Archive Features

The technology promises so much, but its progression beyond runway couture is slow. Alexandra Leonards finds out what’s holding it back.
Alongside ethical concerns, unclear governance has driven a backlash against the use of second-generation biometrics by police. Alexandra Leonards finds out where the tech fits into current legislation and looks at one of the technology’s biggest flaws: racial bias
Alexandra Leonards explores the environmental technologies dominating the UK budget in 2021. More than a third of UK consumers say they’d prefer future technology to prioritise climate concerns over non-essential needs. With the government recently announcing plans for a £12 billion ‘green industrial revolution,’ the British public may be in luck.
Paying too much attention to fake videos could undermine the notion of truth when it comes to online content. Alexandra Leonards explores the dangers of perception, the rise of ‘shallowfakes,’ and discovers how to tackle deepfakes while they’re still in their infancy.
Many were prepared for a cyber onslaught, while ill-equipped businesses fell victim when the COVID-19 hit. Alexandra Leonards explores how the pandemic drove cyber-crime and looks at the UK response to the rise in online attacks. The disruption of an atmosphere of crisis and an influx of workers into home offices has created an online haven for cyber criminals.
With many more people using apps and websites on a daily basis since the pandemic took hold, it has never been more crucial to make sure consumers are safe when logging in to use products and services. With that in mind, National Technology News editor Peter Walker had a chat to Andrew Shikiar, the executive director and chief marketing officer of FIDO Alliance about the work that’s being done to unite companies and industries around one common standard for cyber security.
A new ruling from the European Court of Justice (ECJ) could have major implications for how data is transferred around the world. On 16 July, the Data Protection Commissioner vs Facebook Ireland case was ruled upon, following up on the ECJ’s 2015 ruling in Maximillian Schrems vs Data Protection Commissioner, in which it invalidated the adequacy decision underlying the EU-US Safe Harbour arrangement.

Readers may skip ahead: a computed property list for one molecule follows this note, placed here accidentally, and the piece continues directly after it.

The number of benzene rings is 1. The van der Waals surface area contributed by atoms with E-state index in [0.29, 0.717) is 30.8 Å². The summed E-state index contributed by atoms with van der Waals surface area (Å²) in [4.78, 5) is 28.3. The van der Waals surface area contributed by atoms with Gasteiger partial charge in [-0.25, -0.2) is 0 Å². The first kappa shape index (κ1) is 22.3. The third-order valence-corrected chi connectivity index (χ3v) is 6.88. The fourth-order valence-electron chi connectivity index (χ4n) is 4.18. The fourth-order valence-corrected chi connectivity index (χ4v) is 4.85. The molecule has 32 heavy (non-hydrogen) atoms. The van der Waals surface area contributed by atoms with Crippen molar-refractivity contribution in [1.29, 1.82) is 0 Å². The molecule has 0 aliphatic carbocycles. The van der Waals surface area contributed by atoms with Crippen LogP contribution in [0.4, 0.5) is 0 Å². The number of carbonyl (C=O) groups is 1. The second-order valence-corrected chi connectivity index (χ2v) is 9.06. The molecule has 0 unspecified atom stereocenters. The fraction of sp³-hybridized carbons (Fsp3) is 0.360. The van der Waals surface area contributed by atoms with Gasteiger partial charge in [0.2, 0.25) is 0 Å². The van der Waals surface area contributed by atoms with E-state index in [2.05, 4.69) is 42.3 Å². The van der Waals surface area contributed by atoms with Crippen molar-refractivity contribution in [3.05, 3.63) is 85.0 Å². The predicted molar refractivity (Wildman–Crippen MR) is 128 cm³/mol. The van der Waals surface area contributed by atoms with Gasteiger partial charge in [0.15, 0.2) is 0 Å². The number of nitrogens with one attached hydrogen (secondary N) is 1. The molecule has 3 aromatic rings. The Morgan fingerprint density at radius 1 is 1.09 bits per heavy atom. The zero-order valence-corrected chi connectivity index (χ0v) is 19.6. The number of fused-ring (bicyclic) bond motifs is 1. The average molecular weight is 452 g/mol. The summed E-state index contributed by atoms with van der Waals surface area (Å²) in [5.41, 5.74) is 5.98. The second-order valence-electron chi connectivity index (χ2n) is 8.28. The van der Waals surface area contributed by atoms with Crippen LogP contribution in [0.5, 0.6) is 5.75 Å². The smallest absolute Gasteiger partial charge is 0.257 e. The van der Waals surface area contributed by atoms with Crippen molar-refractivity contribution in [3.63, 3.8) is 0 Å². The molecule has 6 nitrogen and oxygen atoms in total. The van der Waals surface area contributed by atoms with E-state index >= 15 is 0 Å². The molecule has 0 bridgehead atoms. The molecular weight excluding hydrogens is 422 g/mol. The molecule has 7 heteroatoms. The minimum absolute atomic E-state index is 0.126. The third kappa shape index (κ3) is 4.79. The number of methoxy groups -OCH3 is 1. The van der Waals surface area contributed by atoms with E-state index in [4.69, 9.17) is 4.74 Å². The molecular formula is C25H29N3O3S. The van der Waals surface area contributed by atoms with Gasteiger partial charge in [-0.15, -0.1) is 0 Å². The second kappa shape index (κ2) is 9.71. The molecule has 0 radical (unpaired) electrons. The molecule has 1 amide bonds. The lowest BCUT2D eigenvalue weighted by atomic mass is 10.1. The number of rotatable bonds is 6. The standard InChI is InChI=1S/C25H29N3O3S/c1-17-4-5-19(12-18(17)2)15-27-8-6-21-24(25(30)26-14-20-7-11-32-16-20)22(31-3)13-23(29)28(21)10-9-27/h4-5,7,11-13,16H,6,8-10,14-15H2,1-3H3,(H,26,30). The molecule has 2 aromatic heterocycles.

The recent wave of protest sparked by the killing by police of George Floyd in Minneapolis has raised the issue of racism for corporations across sectors and geographies – and none more so than the tech industry. As young and cool as many big technology companies portray themselves, the majority are still overwhelmingly white, particularly in leadership and technical positions.
The term artificial intelligence (AI) has become one of the most ubiquitous in the tech sector, with companies from financial services to retail, healthcare to agriculture all claiming to be harnessing the power of algorithmic automation. But in the rush for competitive advantage, many may be spending money and time on irrelevant technology and further confusing consumers on what actually constitutes AI.
When the Austrian physicist Erwin Schrödinger famously conducted his cat in a box experiment and concluded the cat could be simultaneously dead and alive until the observer opened the box, it highlighted, despite such a seeming absurdity, the much wider issue of how quantum systems can operate in multiple states until observed or measured.Fast forward to the 21st century and its relevance is becoming increasingly clear, with quantum computing eventually set to supersede the classical (binary) computing we have now. But what is it? And how far off is it?
Whether it be from David Attenborough’s documentaries, Greta Thunberg’s teenage activism or the Extinction Rebellion protests, it’s hard to miss the message about the earth’s impending climate catastrophe. But as governments miss environmental action targets, corporations greenwash their way to shareholder satisfaction and individuals struggle to make any impact, perhaps salvation comes from the variety of tech startups trying to make a difference.
Devised by the mysterious presumed pseudonym Satoshi Nakamato in 2008, blockchain’s immediate application was to serve as a transaction ledger for the cryptocurrency Bitcoin. Yet, despite more than a decade of talk about how blockchain was set to disrupt and revolutionise numerous industries, the technology has yet to really make its mark on any big business – with scalability, security and regulatory concerns holding it back.
National Technology News catches up with David Levine, founder and CEO of DigitalBridge, to find out more about this augmented reality-based tech startup.